After thousands protested in the Plaza de Neptune in Madrid on Tuesday, around 100 meters from the Congress building, police became violent and eventually cleared the square.
The indignados were calling for new elections and carrying banners with the slogan "No", referring to the austerity measures being taken by the Spanish government.
Protesters are saying that a government chosen by the people that, once it reaches power, does not keep its promises, has no legitimacy. They say that winning an election does not give the government the right to act as it wants, betraying the voters who have elected it. They demand new elections and a new government.
200 riot police cleared the Plaza de Neptune and surrounding blocks, using batons and rubber bullets to disperse the protesters.
Local emergency services confirmed that 64 people were injured, including eight policemen. One of the wounded is apparently in a critical condition, and one of the injured policemen suffered a severe concussion.
According to El Pais, thirteen of those arrested have been detained, after the protesters tried to break through the police barrier the first time. More arrests happened during further clashes during the protest, giving a total of around 35 arrests.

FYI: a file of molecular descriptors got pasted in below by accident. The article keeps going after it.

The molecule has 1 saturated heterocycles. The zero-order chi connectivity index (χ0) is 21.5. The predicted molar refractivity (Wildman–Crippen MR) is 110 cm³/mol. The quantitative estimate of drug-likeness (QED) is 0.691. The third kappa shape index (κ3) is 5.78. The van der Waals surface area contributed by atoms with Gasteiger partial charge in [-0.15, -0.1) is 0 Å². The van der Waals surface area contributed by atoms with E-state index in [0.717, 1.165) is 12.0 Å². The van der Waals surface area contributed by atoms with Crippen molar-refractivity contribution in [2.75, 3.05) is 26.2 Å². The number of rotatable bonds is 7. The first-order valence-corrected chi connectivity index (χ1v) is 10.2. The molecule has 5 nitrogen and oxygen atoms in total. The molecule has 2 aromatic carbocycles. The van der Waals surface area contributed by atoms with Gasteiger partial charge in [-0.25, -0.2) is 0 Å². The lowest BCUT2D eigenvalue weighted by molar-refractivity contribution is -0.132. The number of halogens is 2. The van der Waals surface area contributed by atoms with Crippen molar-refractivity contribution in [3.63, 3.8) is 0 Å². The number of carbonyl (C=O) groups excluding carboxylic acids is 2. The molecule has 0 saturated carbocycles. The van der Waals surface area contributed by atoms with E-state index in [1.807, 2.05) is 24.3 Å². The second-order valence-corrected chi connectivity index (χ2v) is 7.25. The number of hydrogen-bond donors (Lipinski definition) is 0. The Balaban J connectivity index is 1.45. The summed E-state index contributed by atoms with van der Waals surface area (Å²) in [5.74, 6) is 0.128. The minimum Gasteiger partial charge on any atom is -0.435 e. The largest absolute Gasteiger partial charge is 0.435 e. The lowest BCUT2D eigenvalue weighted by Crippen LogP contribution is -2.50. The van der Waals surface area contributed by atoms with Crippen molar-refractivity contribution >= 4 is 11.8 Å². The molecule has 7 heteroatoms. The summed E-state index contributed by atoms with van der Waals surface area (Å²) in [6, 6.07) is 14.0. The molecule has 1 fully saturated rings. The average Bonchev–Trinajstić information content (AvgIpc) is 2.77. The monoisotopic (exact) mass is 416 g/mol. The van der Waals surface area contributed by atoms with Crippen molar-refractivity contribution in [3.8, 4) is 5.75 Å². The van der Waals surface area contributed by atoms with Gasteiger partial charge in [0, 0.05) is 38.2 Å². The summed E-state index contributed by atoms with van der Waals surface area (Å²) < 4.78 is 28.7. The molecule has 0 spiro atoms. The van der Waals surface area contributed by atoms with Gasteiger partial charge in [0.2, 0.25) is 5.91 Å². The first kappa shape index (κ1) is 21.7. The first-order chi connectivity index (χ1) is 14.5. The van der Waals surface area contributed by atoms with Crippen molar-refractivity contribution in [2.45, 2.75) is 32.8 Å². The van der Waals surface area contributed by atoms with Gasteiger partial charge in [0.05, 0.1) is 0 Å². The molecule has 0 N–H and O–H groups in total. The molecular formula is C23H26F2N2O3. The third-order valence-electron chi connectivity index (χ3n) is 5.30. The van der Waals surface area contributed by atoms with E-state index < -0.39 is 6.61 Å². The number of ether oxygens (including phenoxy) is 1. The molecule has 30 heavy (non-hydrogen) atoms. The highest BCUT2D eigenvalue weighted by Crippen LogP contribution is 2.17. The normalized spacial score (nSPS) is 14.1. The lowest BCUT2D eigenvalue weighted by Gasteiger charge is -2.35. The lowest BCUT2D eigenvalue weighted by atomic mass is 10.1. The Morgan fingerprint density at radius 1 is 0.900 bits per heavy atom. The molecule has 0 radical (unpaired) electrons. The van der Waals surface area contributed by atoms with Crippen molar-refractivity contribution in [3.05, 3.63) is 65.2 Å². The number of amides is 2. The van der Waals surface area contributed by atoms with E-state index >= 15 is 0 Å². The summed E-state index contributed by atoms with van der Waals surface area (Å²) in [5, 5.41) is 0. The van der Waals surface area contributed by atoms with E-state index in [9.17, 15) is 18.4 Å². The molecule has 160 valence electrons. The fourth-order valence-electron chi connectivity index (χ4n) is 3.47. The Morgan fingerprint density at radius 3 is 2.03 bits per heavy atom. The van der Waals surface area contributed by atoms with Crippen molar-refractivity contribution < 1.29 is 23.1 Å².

Local authorities estimate that around 6,000 people took part in the protest on Tuesday, with over 1,300 riot police deployed, which is more than half of Spain's riot police force.
According to protest organizers, they will be repeating the protest on Wednesday and will once again attempt to surround the Parliament building.
RT interviewed Carlos Delclos, a sociologist at Barcelona's Pompeu Fabra University and writer for ROAR magazine, who states:
“What you are seeing out here right now is the Spanish - and by extension the European - citizenry reacting against austerity. Austerity right now is at a level where it’s affecting people’s daily lives. It’s affecting whether or not people can get medical attention. It’s affecting whether or not people can advance socially through education and social progress."
"What you’re seeing now is a country where an entire generation is being relegated to a class of emigrants. People that have been invested in with public money, to be educated, are now going to move out and generate wealth in other countries. That’s not a project for a country. Meanwhile, child poverty in Spain has increased exponentially."
"I think the first thing the government can do is call for a referendum on paying back the debt, and on the constitutional amendment that they made. It’s no mistake that these people are gathered here today to talk about the constitution of Spain; a constitution that has been around since the transition from the Francoist government, and it was always said that it couldn’t be touched, that it was the basis for what Spain is today."
"But they did change it without a referendum or even consulting the citizenry or submitting it to public debate, to pay back an illegitimate debt taken on by the private sector.”
Occupy Congress, Madrid September 25, 2012
Update: Thousands of protesters did indeed return to Plaza de Neptune in Madrid on Wednesday. Pamphlets were circulated, recommending a sit-in protest, and demonstrators were asked not to provoke the police. So far, the event has been peaceful, with none of Tuesday's violence.